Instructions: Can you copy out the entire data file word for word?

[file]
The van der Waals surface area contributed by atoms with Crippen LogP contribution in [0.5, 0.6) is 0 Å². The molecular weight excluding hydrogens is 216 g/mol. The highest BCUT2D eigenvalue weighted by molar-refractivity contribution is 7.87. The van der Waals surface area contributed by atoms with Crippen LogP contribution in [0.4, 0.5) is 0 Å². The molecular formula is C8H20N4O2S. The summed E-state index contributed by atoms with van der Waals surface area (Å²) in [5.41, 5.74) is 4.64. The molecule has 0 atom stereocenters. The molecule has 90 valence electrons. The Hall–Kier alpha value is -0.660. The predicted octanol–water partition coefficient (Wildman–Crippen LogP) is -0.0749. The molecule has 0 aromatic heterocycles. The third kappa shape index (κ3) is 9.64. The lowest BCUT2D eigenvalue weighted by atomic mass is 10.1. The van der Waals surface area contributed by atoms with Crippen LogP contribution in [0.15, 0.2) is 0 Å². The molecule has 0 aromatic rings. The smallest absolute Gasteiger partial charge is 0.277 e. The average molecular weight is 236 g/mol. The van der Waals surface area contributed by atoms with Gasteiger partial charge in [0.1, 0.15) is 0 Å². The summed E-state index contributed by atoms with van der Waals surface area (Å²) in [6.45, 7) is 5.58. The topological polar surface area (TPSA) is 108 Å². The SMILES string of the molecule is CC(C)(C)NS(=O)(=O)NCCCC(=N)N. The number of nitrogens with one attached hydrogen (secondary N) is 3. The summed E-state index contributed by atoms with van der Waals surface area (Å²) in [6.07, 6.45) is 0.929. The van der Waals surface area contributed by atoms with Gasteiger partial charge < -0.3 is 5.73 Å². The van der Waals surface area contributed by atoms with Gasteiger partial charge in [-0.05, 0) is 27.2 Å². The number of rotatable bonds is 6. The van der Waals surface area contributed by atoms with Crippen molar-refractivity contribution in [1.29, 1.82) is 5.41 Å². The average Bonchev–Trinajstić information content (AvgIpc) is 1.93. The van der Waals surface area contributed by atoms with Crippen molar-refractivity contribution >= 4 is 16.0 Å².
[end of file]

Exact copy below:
The van der Waals surface area contributed by atoms with Crippen LogP contribution in [0.5, 0.6) is 0 Å². The molecular weight excluding hydrogens is 216 g/mol. The highest BCUT2D eigenvalue weighted by molar-refractivity contribution is 7.87. The van der Waals surface area contributed by atoms with Crippen LogP contribution in [0.4, 0.5) is 0 Å². The molecular formula is C8H20N4O2S. The summed E-state index contributed by atoms with van der Waals surface area (Å²) in [5.41, 5.74) is 4.64. The molecule has 0 atom stereocenters. The molecule has 90 valence electrons. The Hall–Kier alpha value is -0.660. The predicted octanol–water partition coefficient (Wildman–Crippen LogP) is -0.0749. The molecule has 0 aromatic heterocycles. The third kappa shape index (κ3) is 9.64. The lowest BCUT2D eigenvalue weighted by atomic mass is 10.1. The van der Waals surface area contributed by atoms with Crippen LogP contribution in [0.15, 0.2) is 0 Å². The molecule has 0 aromatic rings. The smallest absolute Gasteiger partial charge is 0.277 e. The average molecular weight is 236 g/mol. The van der Waals surface area contributed by atoms with Gasteiger partial charge in [0.1, 0.15) is 0 Å². The summed E-state index contributed by atoms with van der Waals surface area (Å²) in [6.45, 7) is 5.58. The topological polar surface area (TPSA) is 108 Å². The SMILES string of the molecule is CC(C)(C)NS(=O)(=O)NCCCC(=N)N. The number of nitrogens with one attached hydrogen (secondary N) is 3. The summed E-state index contributed by atoms with van der Waals surface area (Å²) in [6.07, 6.45) is 0.929. The van der Waals surface area contributed by atoms with Gasteiger partial charge < -0.3 is 5.73 Å². The van der Waals surface area contributed by atoms with Gasteiger partial charge in [-0.05, 0) is 27.2 Å². The number of rotatable bonds is 6. The van der Waals surface area contributed by atoms with Crippen molar-refractivity contribution in [1.29, 1.82) is 5.41 Å². The average Bonchev–Trinajstić information content (AvgIpc) is 1.93. The van der Waals surface area contributed by atoms with Crippen molar-refractivity contribution >= 4 is 16.0 Å².